In Fifa 19 dreams come true and legends are created in the UEFA Champions League. To make the world’s best football game even better, acquisition specialist Sam Mynott and motion capture system specialist Paul Boulet of EA Vancouver travel around the world to recreate the image of many of today’s football stars in the game. Learn more about you and your work for EA Motion Capture Studio in this article.
This interview is an original translation of fifaultimateteam.it.
Can you tell us a little bit more about yourself first?
Paul: My name is Paul Boulet and I’ve been working at Electronic Arts for 4 years. I studied 3D modeling and animation, so I got a job at EA in Motion Capture Studio.
Sam: My name is Sam Mynott and I’ve been working at Motion Capture Studio since 2006.
How did you both get into the jobs?
Paul: I was very lucky and was hired as a motion capture assistant almost right after graduation. At first it was just a short contract, but I worked as hard as I could and made such a good impression on the team that they hired me back.
Sam: Already in 2006 I studied broadcast television and planned to work either as a video editor or in film production. I found the job advertisement on Craigslist, applied and was offered an interview. Everything I know about motion capture and 3D scanning I learned at work.
Your job is to travel a lot and visit many great clubs around the world to scan their players. How does it feel to be traveling so long?
Sam: I travel so much for work that I’m used to it – both Paul and I spent over 4 months each travelling last year. We can be away from home for a long time, but we get to know countries in a way that we probably wouldn’t otherwise get to know in that way.
Can you describe exactly how 3D scanning technology works?
Paul: 3D scanning technology uses a technique called photogrammetry, which essentially maps a person’s face from photos. We take all the photos and the team here in Vancouver starts the process of creating the individual heads of the players. The images are guided through special programs that look at each image and the software finds “unique identifiers” – details such as freckles or skin pores. Once all these images have been compared, the software creates a map of the player’s face. By using these unique identifiers and this map, their 3D representation can be created.
Each head scan then goes to designers who refine it, as raw scans are usually a bit rough. The designers smooth rough parts of each scan and then use the original images of the football players as reference material to create a final modeling and texture passport and ensure that the 3D heads look as authentic as possible.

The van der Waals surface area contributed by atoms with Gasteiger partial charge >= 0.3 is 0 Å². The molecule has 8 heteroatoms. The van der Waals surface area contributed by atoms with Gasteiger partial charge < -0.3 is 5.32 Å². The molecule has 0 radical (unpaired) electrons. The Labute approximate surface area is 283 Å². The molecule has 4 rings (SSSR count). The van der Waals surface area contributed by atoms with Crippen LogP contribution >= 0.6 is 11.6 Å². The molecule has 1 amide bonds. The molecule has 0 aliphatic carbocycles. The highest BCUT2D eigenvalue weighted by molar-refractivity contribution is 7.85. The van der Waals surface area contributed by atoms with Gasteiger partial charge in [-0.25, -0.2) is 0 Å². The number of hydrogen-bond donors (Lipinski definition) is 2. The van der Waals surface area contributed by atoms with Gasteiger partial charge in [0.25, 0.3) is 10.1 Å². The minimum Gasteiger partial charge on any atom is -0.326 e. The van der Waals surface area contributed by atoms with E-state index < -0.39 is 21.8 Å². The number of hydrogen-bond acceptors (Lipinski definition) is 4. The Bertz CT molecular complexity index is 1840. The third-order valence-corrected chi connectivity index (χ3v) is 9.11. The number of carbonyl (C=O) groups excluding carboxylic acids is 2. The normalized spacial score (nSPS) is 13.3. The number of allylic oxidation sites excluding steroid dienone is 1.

Do you need special skills to do the scans?
Paul: The most important thing is knowledge and practice with the scan software and knowing exactly what is required of the images to make a quality scan.
Sam: Knowledge of the specific cameras and the proprietary scanning software we use is very important. The required intimate knowledge of our physical facilities and workflows comes only from experience. Attention to detail is also critical because the camera target is very tight and the depth of field for the focus is very small. We do so many set-ups and dismantlings that efficiency and teamwork are essential.
Isn’t there a lot of equipment that has to be transported to every club?
Paul: That’s right. We regularly have to transport more than 11 crates to the clubs. The crates contain objects such as cameras, miniature PCs, the metal parts of the equipment, lights, tripods, etc., which are then transported to the clubs on a regular basis.
The two of you have been working together in this field for several years. What improvements have you seen in the scanning process?
Sam: The rig is smaller and the cameras and recording software have improved. In previous years, the rigg was a complete 360-degree shot inside a tent, with light outside the tent for soft, diffuse lighting. Now we use a 180-degree rig, no tent and smaller lights. Polarized lighting has improved the quality of the scans and the interaction with the game engine. There are new developments in the factories that further reduce the amount of equipment, making it easier to capture more teams in less time and with less effort for the operator.
How does 3D scan technology improve Fifa gameplay?
Paul: The biggest thing that head scans do is bring more realism and immersion into the game. I don’t think anyone wants to play a game with their favorite soccer players if they don’t look like themselves in real life.
Did you scan your favorite player during your work?
Sam: As a Canadian, I’m more interested in ice hockey, so I’m just a casual fan. It’s fun to meet the players, but they’re usually pretty excited to be scanned, since most of them play Fifa themselves.
How does it feel to work with professional soccer players, considering that many of them play Fifa and know it inside out? Does that put more pressure on you?
Paul: It’s really fantastic working with the players, almost all of them play Fifa, but few of them ever ask us about their faces and statistics in the game. Overall, everyone is really excited to have gone through the process of having their head scanned for the game.
Sam: Soccer players are great at working together and are very respectful. Most of them play Fifa and look forward to being part of it, which makes our work easier. We are only a small part of a very big team, so I don’t think it puts any extra pressure on us.
Fifa 19 is expected on September 28th on PlayStation 4, Xbox One, PC, Nintendo Switch.
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